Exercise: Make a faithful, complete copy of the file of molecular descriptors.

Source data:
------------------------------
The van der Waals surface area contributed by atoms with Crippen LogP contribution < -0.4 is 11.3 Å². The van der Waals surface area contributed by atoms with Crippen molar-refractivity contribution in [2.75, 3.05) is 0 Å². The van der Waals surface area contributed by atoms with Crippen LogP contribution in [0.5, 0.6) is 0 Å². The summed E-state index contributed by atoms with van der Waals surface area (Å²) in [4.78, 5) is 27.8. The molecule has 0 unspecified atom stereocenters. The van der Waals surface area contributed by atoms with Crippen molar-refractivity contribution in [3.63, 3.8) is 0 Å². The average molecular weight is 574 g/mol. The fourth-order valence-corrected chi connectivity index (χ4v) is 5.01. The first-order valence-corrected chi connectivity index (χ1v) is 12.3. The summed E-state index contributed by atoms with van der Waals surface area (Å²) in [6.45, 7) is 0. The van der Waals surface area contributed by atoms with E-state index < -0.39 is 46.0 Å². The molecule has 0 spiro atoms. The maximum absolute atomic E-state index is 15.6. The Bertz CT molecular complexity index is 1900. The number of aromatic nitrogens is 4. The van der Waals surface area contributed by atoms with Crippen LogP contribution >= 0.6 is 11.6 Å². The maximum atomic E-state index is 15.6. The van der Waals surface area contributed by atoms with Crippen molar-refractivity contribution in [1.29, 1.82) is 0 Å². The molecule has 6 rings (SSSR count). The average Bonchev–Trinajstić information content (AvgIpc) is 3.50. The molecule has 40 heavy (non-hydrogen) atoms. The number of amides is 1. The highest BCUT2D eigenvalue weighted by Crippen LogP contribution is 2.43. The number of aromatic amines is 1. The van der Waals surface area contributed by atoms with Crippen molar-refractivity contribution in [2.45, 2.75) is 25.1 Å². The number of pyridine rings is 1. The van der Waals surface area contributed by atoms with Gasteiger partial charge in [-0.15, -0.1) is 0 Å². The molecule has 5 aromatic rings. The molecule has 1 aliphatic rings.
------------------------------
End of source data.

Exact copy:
The van der Waals surface area contributed by atoms with Crippen LogP contribution < -0.4 is 11.3 Å². The van der Waals surface area contributed by atoms with Crippen molar-refractivity contribution in [2.75, 3.05) is 0 Å². The van der Waals surface area contributed by atoms with Crippen LogP contribution in [0.5, 0.6) is 0 Å². The summed E-state index contributed by atoms with van der Waals surface area (Å²) in [4.78, 5) is 27.8. The molecule has 0 unspecified atom stereocenters. The van der Waals surface area contributed by atoms with Crippen molar-refractivity contribution in [3.63, 3.8) is 0 Å². The average molecular weight is 574 g/mol. The fourth-order valence-corrected chi connectivity index (χ4v) is 5.01. The first-order valence-corrected chi connectivity index (χ1v) is 12.3. The summed E-state index contributed by atoms with van der Waals surface area (Å²) in [6.45, 7) is 0. The van der Waals surface area contributed by atoms with E-state index < -0.39 is 46.0 Å². The molecule has 0 spiro atoms. The maximum absolute atomic E-state index is 15.6. The Bertz CT molecular complexity index is 1900. The number of aromatic nitrogens is 4. The van der Waals surface area contributed by atoms with Crippen LogP contribution >= 0.6 is 11.6 Å². The maximum atomic E-state index is 15.6. The van der Waals surface area contributed by atoms with Crippen molar-refractivity contribution in [1.29, 1.82) is 0 Å². The molecule has 6 rings (SSSR count). The average Bonchev–Trinajstić information content (AvgIpc) is 3.50. The molecule has 40 heavy (non-hydrogen) atoms. The number of amides is 1. The highest BCUT2D eigenvalue weighted by Crippen LogP contribution is 2.43. The number of aromatic amines is 1. The van der Waals surface area contributed by atoms with Crippen molar-refractivity contribution in [2.45, 2.75) is 25.1 Å². The number of pyridine rings is 1. The van der Waals surface area contributed by atoms with Gasteiger partial charge in [-0.15, -0.1) is 0 Å². The molecule has 5 aromatic rings. The molecule has 1 aliphatic rings.